Urgent cash injection needed as Cell C debt spirals out of control
Analysts paint a bleak picture of Cell C’s future, describing government policy position on cutting data costs and its failure to introduce 5G spectrum, as well as the telco’s lack of capital, as a toxic cocktail, which may lead to its total collapse.
Reacting to news that the embattled mobile operator has once again defaulted on the repayment of interest on its loans, analysts are of the view that Cell C is in a tight corner.
On Tuesday, Cell C’s largest shareholder, Blue Label Telecoms, announced to shareholders that Cell C had missed December’s interest payment on a $184 million (R2.7 billion) loan, as well as capital plus interest payments on loan facilities with Nedbank, China Development Bank Corporation, Development Bank of Southern Africa and Industrial and Commercial Bank of China, which were due last week.
“Currently, none of the bilateral loan facilities have been accelerated as note-holders are aware and support that Cell C is committed to resolving the situation by agreeing to restructuring terms with its lenders while it also continues to work proactively with all stakeholders to improve its liquidity, debt profile and long-term competitiveness,” it said.
Nesan Nair, senior portfolio manager at Sasfin, says there is “very little in my view” to save Cell C.
“There’s too many operators eating each other’s lunch. Government’s intention to escalate tariff regulation and their failure to introduce 5G spectrum makes it very difficult for operators to make margins, especially Cell C with its debt burden.”
Nair says Cell C’s debt is spiralling out of control due to interest arrears and there are now limited options to salvage the situation.
“Probably a combination of some kind of compromise with creditors (a bail in) and a rights issue/debt to equity conversion – similar to what Edcon did.”
Retailer Edcon, which operates the Edgars, Jet and CNA chain stores, agreed with creditors almost two years ago to convert the bulk of Edcon’s R26.7 billion debt into shares.
Nair, however, cautions that Blue Label may not have “the appetite for a rights issue. I really don’t know what they will do, but a combination with another operator must be on their minds.”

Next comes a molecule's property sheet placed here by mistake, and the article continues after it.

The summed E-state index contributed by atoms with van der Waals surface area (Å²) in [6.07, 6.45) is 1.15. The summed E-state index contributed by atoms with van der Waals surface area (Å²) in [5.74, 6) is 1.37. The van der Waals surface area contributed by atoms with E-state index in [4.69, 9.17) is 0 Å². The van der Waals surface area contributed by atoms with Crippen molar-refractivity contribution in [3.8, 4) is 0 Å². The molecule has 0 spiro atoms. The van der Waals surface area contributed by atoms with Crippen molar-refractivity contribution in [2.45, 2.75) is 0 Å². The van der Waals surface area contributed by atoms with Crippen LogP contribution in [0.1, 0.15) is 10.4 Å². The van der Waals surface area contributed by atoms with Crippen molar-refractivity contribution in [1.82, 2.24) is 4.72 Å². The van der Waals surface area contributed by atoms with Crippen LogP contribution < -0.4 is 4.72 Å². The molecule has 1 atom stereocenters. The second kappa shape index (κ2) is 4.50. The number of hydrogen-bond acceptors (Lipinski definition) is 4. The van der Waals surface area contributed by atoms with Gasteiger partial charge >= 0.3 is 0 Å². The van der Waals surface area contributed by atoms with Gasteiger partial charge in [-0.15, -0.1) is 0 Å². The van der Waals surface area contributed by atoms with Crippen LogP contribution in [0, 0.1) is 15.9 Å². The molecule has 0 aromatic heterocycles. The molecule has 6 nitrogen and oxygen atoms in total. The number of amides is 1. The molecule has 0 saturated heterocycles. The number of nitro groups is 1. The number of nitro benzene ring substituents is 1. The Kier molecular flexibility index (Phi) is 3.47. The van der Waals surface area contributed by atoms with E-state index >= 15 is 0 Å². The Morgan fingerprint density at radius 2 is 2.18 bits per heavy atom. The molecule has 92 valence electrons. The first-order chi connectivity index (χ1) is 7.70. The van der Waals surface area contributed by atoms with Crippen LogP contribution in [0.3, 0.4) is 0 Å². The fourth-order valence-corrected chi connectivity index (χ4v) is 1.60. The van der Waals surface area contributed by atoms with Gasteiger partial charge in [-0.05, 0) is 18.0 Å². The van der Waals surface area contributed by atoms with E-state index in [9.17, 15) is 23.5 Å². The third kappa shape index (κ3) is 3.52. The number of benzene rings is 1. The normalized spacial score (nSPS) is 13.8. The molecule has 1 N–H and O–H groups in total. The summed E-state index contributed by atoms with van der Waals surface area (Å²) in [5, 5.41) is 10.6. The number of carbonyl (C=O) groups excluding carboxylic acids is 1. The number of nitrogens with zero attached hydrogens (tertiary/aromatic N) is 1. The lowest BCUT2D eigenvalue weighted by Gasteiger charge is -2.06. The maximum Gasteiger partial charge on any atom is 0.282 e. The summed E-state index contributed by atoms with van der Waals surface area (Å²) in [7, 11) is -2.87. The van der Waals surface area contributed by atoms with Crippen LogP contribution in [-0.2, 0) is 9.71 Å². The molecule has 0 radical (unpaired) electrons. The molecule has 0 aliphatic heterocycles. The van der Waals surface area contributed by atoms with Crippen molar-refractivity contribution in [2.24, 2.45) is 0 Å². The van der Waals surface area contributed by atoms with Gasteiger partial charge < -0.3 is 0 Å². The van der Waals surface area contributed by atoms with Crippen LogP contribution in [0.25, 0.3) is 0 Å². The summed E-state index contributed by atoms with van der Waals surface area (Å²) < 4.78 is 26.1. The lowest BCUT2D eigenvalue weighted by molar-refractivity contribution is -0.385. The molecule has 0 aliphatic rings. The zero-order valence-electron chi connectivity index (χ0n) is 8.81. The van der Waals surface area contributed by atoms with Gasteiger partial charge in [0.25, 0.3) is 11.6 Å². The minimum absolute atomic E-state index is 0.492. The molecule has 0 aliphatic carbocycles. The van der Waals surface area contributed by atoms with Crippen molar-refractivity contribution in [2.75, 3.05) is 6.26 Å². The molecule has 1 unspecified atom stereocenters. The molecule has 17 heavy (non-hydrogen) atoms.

Cell C is on record as saying a merger not is an option, which may make Nair’s caveat a hard sell to the company.
In November, Cell C rebuffed Telkom’s overtures for a tie-up.
Peter Takaendesa, head of equities at Mergence Investment Managers, says: “Our view is that the chances of keeping Cell C as a going concern are now very low unless they conclude another capital injection over the next few months.
“The proposed operational restructuring and relying on MTN roaming are very dependent on Cell C strengthening its balance sheet, and benefits from those measures are likely to take time. The telecoms market in South Africa is now much tougher given a weaker economy, regulatory pressure and increasing competition. It is a very difficult market to implement a successful turnaround, especially for a company with a weaker balance sheet.”
Adding to Cell C’s troubles are the new recommendations on pricing by the Competition Commission. Last month, the Competition Commission threw a curve ball to SA’s leading telcos, MTN and Vodacom, recommending they reduce their mobile data pricing by half.
The competition watchdog, which has been investigating the cost of data in the country, presented its final report in December, which Nair believes will impact Cell C heavily going forward.
“They will not survive under the proposed pricing restructure,” he says.
Ofentse Dazela, director for pricing research at Africa Analysis, comments: “I don’t think without any substantial capital injection, which is required as a matter of urgency, that this mobile operator can be saved.
“If Cell C is to remain a going concern in the foreseeable future, current stakeholders in the company such as Blue Label Telecoms will need to play a more pronounced role to recapitalise the company, more so because talks with Buffet Consortium are seemingly not coming to fruition.
“The current trading environment for this operator offers little room to manoeuvre and it is now in a worse off position than ever before. Even the cost saving and expanded roaming agreement signed with MTN won’t be the panacea they are looking for, in my view.”
According to Dazela, the immediate goal for Cell C at this point is to source additional funding so that it can meet its debt obligations and cover other operational costs in the short- to medium-term to continue trading.
“If the current situation is not reversed quickly, then the inevitable shutdown of this operator will come sooner rather later.
“The majority shareholder either needs to go neck-deep and provide the kind of financial support that Cell C requires if they truly believe the current turnaround strategy will yield desired results, or they must just dispose of their majority stake for peanuts and completely dissociate the Blue Label brand with the mobile operator going forward.
“If these bold decisions are not taken, then Blue Label’s brand and share value will continue to suffer because of its exposure in the mobile operator.”